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    Leigh Hunt and Barry Cornwall

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    IT has recently become the fashion to speak disparagingly of Leigh Hunt as a poet, to class him as a sort of pursuivant or shield-bearer to Coleridge, Shelley, and Keats. Truth to tell, Hunt was not a Keats nor a Shelley nor a Coleridge, but he was a most excellent Hunt. He was a delightful essayist--quite unsurpassed, indeed, in his blithe, optimistic way--and as a poet deserves to rank high among the lesser singers of his time. I should place him far above Barry Cornwall, who has not half the freshness, variety, and originality of his compeer.

    I instance Barry Cornwall because there has seemed a disposition since his death to praise him unduly. Barry Cornwall has always struck me as extremely artificial, especially in his dramatic sketches. His verses in this line are mostly soft Elizabethan echoes. Of course a dramatist may find it to his profit to go out of his own age and atmosphere for inspiration; but in order successfully to do so he must be a dramatist. Barry Cornwall fell short of filling the role; he got no further than the composing of brief disconnected scenes and scraps of soliloquies, and a tragedy entitled Mirandola, for which the stage had no use. His chief claim to recognition lies in his lyrics. Here, as in the dramatic studies, his attitude is nearly always affected. He studiously strives to reproduce the form and spirit of the early poets. Being a Londoner, he naturally sings much of rural English life, but his England is the England of two or three centuries ago. He has a great deal to say about the "falcon," but the poor bird has the air of beating fatigued wings against the bookshelves of a well-furnished library! This well-furnished library was--if I may be pardoned a mixed image--the rock on which Barry Cornwall split. He did not look into his own heart, and write: he looked into his books.

    A poet need not confine himself to his individual experiences; the world is all before him where to choose; but there are subjects which he had better not handle unless he have some personal knowledge of them. The sea is one of these. The man who sang,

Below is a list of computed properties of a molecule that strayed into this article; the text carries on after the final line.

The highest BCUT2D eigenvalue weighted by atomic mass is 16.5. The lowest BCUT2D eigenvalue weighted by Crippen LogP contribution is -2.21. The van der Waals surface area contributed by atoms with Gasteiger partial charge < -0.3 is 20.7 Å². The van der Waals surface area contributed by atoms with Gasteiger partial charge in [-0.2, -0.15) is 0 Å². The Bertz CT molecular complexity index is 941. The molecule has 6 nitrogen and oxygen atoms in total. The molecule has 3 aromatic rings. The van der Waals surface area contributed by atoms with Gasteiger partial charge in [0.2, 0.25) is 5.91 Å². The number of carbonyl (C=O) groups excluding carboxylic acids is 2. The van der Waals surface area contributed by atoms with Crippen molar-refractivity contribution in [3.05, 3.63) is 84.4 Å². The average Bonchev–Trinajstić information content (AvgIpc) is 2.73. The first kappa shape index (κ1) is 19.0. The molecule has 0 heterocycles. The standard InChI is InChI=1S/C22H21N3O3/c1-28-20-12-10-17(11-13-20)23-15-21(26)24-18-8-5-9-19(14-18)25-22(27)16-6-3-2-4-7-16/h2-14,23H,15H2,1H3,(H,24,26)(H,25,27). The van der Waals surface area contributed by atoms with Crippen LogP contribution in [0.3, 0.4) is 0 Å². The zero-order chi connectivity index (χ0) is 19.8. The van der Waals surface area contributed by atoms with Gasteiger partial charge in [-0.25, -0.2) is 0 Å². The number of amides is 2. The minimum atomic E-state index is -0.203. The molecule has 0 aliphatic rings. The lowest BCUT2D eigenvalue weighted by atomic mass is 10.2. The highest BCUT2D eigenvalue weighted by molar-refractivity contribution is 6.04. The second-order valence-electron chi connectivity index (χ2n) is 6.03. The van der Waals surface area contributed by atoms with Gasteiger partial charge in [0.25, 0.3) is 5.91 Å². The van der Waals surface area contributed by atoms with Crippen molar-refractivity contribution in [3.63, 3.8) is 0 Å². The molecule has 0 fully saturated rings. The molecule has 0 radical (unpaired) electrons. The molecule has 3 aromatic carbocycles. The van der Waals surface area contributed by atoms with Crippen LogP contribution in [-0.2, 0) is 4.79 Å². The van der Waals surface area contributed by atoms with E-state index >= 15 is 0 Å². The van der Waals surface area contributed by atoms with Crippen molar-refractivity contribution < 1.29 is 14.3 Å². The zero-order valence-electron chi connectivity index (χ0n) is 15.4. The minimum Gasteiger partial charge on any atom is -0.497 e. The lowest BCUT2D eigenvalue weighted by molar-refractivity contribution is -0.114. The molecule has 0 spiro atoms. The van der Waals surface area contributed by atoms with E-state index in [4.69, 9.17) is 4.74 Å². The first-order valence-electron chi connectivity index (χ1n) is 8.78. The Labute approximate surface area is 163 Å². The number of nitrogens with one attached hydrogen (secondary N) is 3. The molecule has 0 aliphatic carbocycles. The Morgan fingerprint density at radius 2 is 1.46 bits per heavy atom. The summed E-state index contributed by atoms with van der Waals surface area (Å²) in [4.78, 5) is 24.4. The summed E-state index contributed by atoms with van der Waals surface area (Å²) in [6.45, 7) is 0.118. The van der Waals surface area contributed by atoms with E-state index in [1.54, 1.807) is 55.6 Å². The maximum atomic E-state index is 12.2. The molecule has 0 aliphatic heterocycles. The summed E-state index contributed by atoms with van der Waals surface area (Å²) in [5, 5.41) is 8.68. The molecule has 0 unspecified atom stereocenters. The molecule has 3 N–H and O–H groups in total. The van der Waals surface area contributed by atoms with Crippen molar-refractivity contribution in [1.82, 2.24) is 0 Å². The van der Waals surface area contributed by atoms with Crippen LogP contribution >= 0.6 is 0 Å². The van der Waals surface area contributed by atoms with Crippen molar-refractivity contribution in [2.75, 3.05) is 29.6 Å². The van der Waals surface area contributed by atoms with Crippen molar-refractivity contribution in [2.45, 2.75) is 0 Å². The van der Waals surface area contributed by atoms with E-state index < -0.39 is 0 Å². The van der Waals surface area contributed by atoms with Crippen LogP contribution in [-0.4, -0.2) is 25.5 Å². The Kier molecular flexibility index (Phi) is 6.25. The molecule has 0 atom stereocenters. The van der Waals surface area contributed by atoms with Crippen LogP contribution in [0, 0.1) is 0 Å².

The sea! the sea! the open sea! The blue, the fresh, the ever free!

    (a couplet which the Gifted Hopkins might have penned), should never have permitted himself to sing of the ocean. I am quoting from one of Barry Cornwall's most popular lyrics. When I first read this singularly vapid poem years ago, in mid-Atlantic, I wondered if the author had ever laid eyes on any piece of water wider than the Thames at Greenwich, and in looking over Barry Cornwall's "Life and Letters" I am not so much surprised as amused to learn that he was never out of sight of land in the whole course of his existence. It is to be said of him more positively than the captain of the Pinafore said it of himself, that he was hardly ever sick at sea.

    Imagine Byron or Shelley, who knew the ocean in all its protean moods, piping such thin feebleness as

    "The blue, the fresh, the ever free!"

    To do that required a man whose acquaintance with the deep was limited to a view of it from an upper window at Margate or Scarborough. Even frequent dinners of turbot and whitebait at the sign of The Ship and Turtle will not enable one to write sea poetry.

    Considering the actual facts, there is something weird in the statement,

    I 'm on the sea! I 'm on the sea! I am where I would ever be.

    The words, to be sure, are placed in the mouth of an imagined sailor, but they are none the less diverting. The stanza containing the distich ends with a striking piece of realism:

    If a storm should come and awake the deep, What matter? I shall ride and sleep.

    This is the course of action usually pursued by sailors during a gale. The first or second mate goes around and tucks them up comfortably, each in his hammock, and serves them out an extra ration of grog after the storm is over.

    Barry Cornwall must have had an exceptionally winning personality, for he drew to him the friendship of men as differently constituted as Thackeray, Carlyle, Browning, and Forster. He was liked by the best of his time, from Charles Lamb down to Algernon Swinburne, who caught a glimpse of the aged poet in his vanishing. The personal magnetism of an author does not extend far beyond the orbit of his contemporaries. It is of the lyrist and not of the man I am speaking here. One could wish he had written more prose like his admirable "Recollections of Elia."

    Barry Cornwall seldom sounds a natural note, but when he does it is extremely sweet. That little ballad in the minor key beginning,

    Touch us gently, Time! Let us glide adown thy stream,

    was written in one of his rare moments. Leigh Hunt, though not without questionable mannerisms, was rich in the inspiration that came but infrequently to his friend. Hunt's verse is full of natural felicities. He also was a bookman, but, unlike Barry Cornwall, he generally knew how to mint his gathered gold, and to stamp the coinage with his own head. In "Hero and Leander" there is one line which, at my valuing, is worth any twenty stanzas that Barry Cornwall has written:

    So might they now have lived, and so have died; The story's heart, to me, still beats against its side.

    Hunt's fortunate verse about the kiss Jane Carlyle gave him lingers on everybody's lip. That and the rhyme of "Abou Ben Adhem and the Angel" are spice enough to embalm a man's memory. After all, it takes only a handful.
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